Chicago, IL, June 03, 2008 --(PR.com
)-- With most U.S. economic news bleak right now, the PCI/Gazelles Index reports that revenues of this broadly diverse group of private companies grew at significant rates in the month of April.
The PCI/Gazelles, a 10 company high-growth subset of the Entrex Private Company Index (PCI) measures monthly revenue performance of U.S. private companies up to $250 million. The PCI/Gazelles Index reading was up 12.8 percent in April (from month end March) closing almost two to three times higher than traditional Wall Street indicators like the DJIA, Nasdaq Composite Index and the S&P Small Cap 600 who saw April-over-March increases between 3 percent and 6 percent each.
Although the PCI/Gazelles group has only been tracked since January 2008, historical analysis reveals that the three public capital markets indicators saw increasing growth followed by stabilization during a three-year span of this April-over-March period. In 2006 the DJIA saw a gain while the Nasdaq Composite and S&P Small Cap 600 experienced a slight decline. In 2007 all three indicators showed growth similar to 2008, with increases between 3 percent and 6 percent.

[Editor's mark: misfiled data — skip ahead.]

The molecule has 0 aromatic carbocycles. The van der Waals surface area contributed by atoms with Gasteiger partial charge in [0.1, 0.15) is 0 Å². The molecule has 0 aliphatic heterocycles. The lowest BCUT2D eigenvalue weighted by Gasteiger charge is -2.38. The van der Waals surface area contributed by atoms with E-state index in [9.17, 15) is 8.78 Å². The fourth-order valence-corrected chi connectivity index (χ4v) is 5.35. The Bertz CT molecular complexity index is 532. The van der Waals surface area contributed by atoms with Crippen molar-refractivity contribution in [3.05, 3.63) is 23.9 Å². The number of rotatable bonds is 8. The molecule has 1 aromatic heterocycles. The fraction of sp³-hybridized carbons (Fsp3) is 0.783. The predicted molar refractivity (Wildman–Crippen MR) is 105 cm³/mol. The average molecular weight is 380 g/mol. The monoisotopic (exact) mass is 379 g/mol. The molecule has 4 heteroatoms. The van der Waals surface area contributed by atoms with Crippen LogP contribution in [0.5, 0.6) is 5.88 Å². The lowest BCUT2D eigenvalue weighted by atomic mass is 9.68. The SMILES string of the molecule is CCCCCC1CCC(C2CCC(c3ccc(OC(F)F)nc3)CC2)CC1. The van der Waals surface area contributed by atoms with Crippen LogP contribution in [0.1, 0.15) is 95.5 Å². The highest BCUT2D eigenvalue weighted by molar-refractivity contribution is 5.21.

Stephen H. Watkins, CEO of PCI Sponsor, Entrex, attributes this growth to businesses focused on their mission that have worked to develop lucrative niche markets for their products and services. These targeted sales channels appear to be supporting revenue levels through a general downturn in spending by businesses and individuals.
“Examples of such niche marketplaces include California based Indigenous Designs selling artisan sourced clothing with sustainable and socially responsible production methods, Maryland based Protech Associates selling contact management software customized for the membership association marketplace and Minnesota based Superior Industries designing and manufacturing conveyors and components for mining and farming clients.” Watkins explains.
Not every PCI/Gazelles company had revenue growth this period. Five of the ten companies reported April over March declines, the most extreme being a 47 percent drop from March revenues. Three of these companies attributed this to a typical seasonal drop in sales.